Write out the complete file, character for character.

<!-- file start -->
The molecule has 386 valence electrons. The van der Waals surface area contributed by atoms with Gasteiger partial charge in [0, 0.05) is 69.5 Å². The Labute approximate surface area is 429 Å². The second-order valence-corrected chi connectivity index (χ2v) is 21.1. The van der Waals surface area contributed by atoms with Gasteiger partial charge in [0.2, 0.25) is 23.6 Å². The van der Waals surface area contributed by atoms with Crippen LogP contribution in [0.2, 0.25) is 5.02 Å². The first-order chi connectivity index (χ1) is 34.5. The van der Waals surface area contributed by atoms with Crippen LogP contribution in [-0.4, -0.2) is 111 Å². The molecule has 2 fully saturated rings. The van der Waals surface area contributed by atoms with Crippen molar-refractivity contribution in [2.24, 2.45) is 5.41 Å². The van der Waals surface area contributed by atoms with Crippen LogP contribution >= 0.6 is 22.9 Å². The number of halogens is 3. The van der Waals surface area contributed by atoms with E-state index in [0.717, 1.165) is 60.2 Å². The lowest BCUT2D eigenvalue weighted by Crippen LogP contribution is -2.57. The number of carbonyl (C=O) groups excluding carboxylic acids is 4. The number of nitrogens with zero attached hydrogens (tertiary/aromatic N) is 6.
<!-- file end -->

The molecule has 386 valence electrons. The van der Waals surface area contributed by atoms with Gasteiger partial charge in [0, 0.05) is 69.5 Å². The Labute approximate surface area is 429 Å². The second-order valence-corrected chi connectivity index (χ2v) is 21.1. The van der Waals surface area contributed by atoms with Gasteiger partial charge in [0.2, 0.25) is 23.6 Å². The van der Waals surface area contributed by atoms with Crippen LogP contribution in [0.2, 0.25) is 5.02 Å². The first-order chi connectivity index (χ1) is 34.5. The van der Waals surface area contributed by atoms with Crippen LogP contribution in [-0.4, -0.2) is 111 Å². The molecule has 2 fully saturated rings. The van der Waals surface area contributed by atoms with Crippen molar-refractivity contribution in [2.24, 2.45) is 5.41 Å². The van der Waals surface area contributed by atoms with Crippen LogP contribution >= 0.6 is 22.9 Å². The number of halogens is 3. The van der Waals surface area contributed by atoms with E-state index in [0.717, 1.165) is 60.2 Å². The lowest BCUT2D eigenvalue weighted by Crippen LogP contribution is -2.57. The number of carbonyl (C=O) groups excluding carboxylic acids is 4. The number of nitrogens with zero attached hydrogens (tertiary/aromatic N) is 6.